"Look," says Gleason, over his rice bowl at Chego. "I started Coagula to push at power in the art world, because so much of it is the illusion of power. I'm not afraid to be honest, but there's no desire to hurt people."
Press him on those coverlines and Gleason adds, "Coagula has never gone any meaner than the average editorial cartoon. To me, it's satire. The art world is just shockingly thin skinned."
Love him, hate him or ignore him, Gleason has achieved longevity with the Coagula brand by remaining ever-pliable in a shifting media landscape. Having switched from print to online in 2009, he now only occasionally publishes special hard-copy editions of Coagula. The limited run of about 4,000 print copies is often planned for distribution at big art world events, such as this year's PULSE Contemporary Art Fair in New York and, like the Coagula website, seems mainly to promote the artists Gleason represents at his gallery or serve as a megaphone for his signature rants.
In the most recent print edition, Gleason recounted a Facebook argument he had with ArtForum writer David Rimanelli. Ever eager to get in the last word, Gleason reprinted on Coagula's cover a screen shot of a vitriolic private email that Gleason says Rimanelli sent to him on Facebook.
It read, in part, "You ought to die in a grotesque and frightening way. People like you ruin the world."
Gleason says he reprinted Rimanelli's comment "as proof that it really happened. The establishment — they make it too easy to be anti-establishment."
Rimanelli, reached by email, declined to comment on the exchange. Others contacted about Gleason either wouldn't talk about him or declined to go on the record with their views that Coagula has been a negative force in the always-struggling art world.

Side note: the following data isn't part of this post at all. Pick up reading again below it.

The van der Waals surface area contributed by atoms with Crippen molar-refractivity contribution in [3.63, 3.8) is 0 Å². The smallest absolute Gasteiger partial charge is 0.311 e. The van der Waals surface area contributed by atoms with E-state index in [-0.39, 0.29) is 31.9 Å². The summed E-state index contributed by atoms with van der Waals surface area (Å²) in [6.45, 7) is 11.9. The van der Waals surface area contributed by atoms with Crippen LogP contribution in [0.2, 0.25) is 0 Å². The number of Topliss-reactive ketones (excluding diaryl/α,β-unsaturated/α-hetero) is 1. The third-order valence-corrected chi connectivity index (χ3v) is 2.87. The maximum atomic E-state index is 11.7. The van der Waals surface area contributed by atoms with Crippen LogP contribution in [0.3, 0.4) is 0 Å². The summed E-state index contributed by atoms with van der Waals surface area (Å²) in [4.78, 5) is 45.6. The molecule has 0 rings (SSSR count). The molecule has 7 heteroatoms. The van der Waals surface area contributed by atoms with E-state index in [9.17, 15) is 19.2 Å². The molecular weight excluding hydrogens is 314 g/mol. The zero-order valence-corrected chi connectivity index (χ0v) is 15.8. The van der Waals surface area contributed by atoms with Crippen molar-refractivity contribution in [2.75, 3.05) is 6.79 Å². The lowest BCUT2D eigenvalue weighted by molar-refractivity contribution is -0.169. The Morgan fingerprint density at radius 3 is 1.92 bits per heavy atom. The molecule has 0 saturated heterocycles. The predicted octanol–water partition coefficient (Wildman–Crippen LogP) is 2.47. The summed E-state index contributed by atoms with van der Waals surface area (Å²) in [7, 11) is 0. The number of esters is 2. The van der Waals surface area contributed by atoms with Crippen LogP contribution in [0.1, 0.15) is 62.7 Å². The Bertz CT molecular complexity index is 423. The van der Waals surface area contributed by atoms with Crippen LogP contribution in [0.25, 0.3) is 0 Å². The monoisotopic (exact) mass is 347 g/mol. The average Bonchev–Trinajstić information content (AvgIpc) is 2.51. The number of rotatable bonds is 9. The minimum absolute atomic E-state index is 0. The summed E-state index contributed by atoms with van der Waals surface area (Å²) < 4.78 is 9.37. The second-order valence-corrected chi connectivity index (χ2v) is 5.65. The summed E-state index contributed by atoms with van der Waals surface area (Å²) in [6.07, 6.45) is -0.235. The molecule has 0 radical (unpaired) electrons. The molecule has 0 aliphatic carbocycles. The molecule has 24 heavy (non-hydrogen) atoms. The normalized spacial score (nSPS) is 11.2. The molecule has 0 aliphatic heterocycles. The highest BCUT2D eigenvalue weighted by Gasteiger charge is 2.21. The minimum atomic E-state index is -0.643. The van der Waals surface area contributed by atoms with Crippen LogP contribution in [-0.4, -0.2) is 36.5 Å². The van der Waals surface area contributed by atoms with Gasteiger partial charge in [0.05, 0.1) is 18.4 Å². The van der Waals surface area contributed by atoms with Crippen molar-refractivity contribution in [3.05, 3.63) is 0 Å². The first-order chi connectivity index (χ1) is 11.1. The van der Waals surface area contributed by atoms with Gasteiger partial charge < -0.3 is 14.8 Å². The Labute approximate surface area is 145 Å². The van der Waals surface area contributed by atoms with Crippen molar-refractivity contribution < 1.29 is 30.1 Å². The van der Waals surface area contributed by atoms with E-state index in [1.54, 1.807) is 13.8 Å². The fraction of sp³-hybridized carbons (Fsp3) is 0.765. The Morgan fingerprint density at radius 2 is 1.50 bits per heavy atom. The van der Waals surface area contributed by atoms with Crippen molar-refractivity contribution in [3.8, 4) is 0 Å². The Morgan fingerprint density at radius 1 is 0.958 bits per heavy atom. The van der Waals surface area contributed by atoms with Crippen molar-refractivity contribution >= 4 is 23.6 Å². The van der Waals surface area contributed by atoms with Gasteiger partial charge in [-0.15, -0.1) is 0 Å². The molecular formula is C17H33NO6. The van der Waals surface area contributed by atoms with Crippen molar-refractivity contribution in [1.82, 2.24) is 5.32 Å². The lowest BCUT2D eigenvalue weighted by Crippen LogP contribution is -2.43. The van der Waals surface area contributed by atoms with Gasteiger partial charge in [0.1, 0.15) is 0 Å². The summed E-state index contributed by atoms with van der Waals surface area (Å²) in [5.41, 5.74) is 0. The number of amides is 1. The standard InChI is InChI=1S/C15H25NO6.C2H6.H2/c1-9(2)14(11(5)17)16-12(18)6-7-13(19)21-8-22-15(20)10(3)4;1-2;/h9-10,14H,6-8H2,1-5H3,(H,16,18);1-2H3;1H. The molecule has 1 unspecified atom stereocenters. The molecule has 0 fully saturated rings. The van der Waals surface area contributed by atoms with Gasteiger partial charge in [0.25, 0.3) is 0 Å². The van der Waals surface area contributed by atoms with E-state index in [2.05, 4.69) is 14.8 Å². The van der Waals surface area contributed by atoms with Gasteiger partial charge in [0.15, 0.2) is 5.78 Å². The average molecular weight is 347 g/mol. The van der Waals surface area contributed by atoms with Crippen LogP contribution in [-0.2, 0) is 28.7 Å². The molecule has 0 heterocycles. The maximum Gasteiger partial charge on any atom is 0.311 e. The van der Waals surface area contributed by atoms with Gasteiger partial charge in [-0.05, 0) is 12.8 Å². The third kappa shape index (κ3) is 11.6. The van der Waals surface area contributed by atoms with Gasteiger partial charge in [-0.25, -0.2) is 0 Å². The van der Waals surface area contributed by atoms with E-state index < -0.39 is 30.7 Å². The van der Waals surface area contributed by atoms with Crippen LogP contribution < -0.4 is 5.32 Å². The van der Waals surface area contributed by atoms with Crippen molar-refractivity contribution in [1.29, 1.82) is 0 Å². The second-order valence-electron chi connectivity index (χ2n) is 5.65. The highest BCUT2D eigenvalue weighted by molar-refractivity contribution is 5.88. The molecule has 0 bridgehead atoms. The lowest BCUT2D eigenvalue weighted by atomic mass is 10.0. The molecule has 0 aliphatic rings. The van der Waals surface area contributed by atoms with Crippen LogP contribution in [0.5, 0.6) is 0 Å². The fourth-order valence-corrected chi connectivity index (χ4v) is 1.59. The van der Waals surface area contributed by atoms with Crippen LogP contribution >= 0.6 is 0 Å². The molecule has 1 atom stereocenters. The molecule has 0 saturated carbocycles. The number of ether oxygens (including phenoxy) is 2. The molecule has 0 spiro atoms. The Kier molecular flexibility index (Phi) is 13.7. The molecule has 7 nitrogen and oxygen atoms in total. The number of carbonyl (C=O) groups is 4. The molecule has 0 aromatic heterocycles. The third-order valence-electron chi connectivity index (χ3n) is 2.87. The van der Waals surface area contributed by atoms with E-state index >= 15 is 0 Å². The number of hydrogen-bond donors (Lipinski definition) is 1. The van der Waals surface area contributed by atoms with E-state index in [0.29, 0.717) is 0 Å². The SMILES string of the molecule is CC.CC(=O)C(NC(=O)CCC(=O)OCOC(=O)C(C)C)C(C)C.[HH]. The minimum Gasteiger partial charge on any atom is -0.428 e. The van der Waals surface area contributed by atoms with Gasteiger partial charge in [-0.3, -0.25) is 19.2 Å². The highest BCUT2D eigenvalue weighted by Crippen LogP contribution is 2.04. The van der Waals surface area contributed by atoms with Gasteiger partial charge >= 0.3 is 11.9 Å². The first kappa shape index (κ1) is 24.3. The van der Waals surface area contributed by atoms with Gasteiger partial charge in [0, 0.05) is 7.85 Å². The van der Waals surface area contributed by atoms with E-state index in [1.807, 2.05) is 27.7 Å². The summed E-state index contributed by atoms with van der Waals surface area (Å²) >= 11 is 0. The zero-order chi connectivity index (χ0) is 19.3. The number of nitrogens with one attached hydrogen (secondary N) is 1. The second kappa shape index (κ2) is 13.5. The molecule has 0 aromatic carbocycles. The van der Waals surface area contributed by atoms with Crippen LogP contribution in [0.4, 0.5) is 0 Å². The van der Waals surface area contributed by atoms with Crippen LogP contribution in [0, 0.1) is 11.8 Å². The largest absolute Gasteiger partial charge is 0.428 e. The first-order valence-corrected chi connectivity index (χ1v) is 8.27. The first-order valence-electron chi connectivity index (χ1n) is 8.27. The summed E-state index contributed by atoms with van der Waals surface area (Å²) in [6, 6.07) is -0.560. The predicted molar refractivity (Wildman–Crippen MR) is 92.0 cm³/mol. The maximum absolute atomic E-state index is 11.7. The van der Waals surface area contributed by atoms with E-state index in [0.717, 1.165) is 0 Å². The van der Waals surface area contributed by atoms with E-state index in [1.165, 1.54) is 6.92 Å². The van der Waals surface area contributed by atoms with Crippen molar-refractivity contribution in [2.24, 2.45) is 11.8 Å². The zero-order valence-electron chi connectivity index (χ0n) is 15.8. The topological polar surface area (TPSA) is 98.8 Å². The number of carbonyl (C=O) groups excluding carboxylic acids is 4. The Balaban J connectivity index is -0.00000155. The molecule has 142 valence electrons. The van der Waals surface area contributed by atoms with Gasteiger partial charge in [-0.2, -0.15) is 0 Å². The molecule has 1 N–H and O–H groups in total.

"I have noticed that some of the things he's been showing lately sound interesting," one art writer says, "but I don't forgive that easily."
Many others, however, seem to have put the past aside. Artists Llyn Foulkes, Anthony Ausgang and Gisela Colon were among the crowd of about 100 friends who came to a summer potluck celebration at Coagula Curatorial's original Chung King Road location after Gleason married his longtime girlfriend, artist Leigh Salgado, in a surprise (to her) proposal/wedding/honeymoon in Las Vegas.
There was a guileless, almost blissed-out smile planted across Gleason's face as he watched his friends suck Trader Joe's strawberry pops under a canopy of multicolored paper lanterns outside the gallery, not to mention a networky lightheartedness, as if he were working the crowd at one of his openings.
Growing up in La Mirada in an Irish Catholic family of seven kids — his father owned a factory manufacturing metal balls for the aerospace industry — Gleason was a nerdy, often-sickly child who suffered from a heart condition. Often confined to bed, he devoured Rolling Stone and Mad Magazine.
Much of his desire to stir the pot and push boundaries comes from his heart condition — he says he simply never thought he'd live this long.
"My thinking has always been: 'Get it now, go all in every time,' " Gleason says. "Coagula was like: 'I'm a failed artist, and I'm gonna have my say.' But then recently, I finally got to the point where I had my say. 'Now what do I wanna do?!"
Gleason set out to become a priest at Divine Word College in Iowa — "to please my parents," he says — but was kicked out his first year in seminary. "It was for missing morning prayers, a technicality. Obviously I wasn't a match."
On a 1983 trip to the Art Institute of Chicago, Gleason stumbled on the work of French painter Georges Mathieu. Art became Gleason's new religion. He eventually enrolled at Cal State L.A. but quickly discovered he was more suited to writing about art than making it. He started an underground publication on campus, the Student Independent. Launching Coagula in 1992 with help from Max Estenger, a friend in New York, was a natural offshoot.
"I knew how to run a newspaper, I was already doing one for Cal State L.A., so why not for the art world?" says Gleason, who lives south of downtown L.A. in Huntington Park. "It was the perfect vacuum to walk into. We sold ads, it started making money, so I left and did that full time."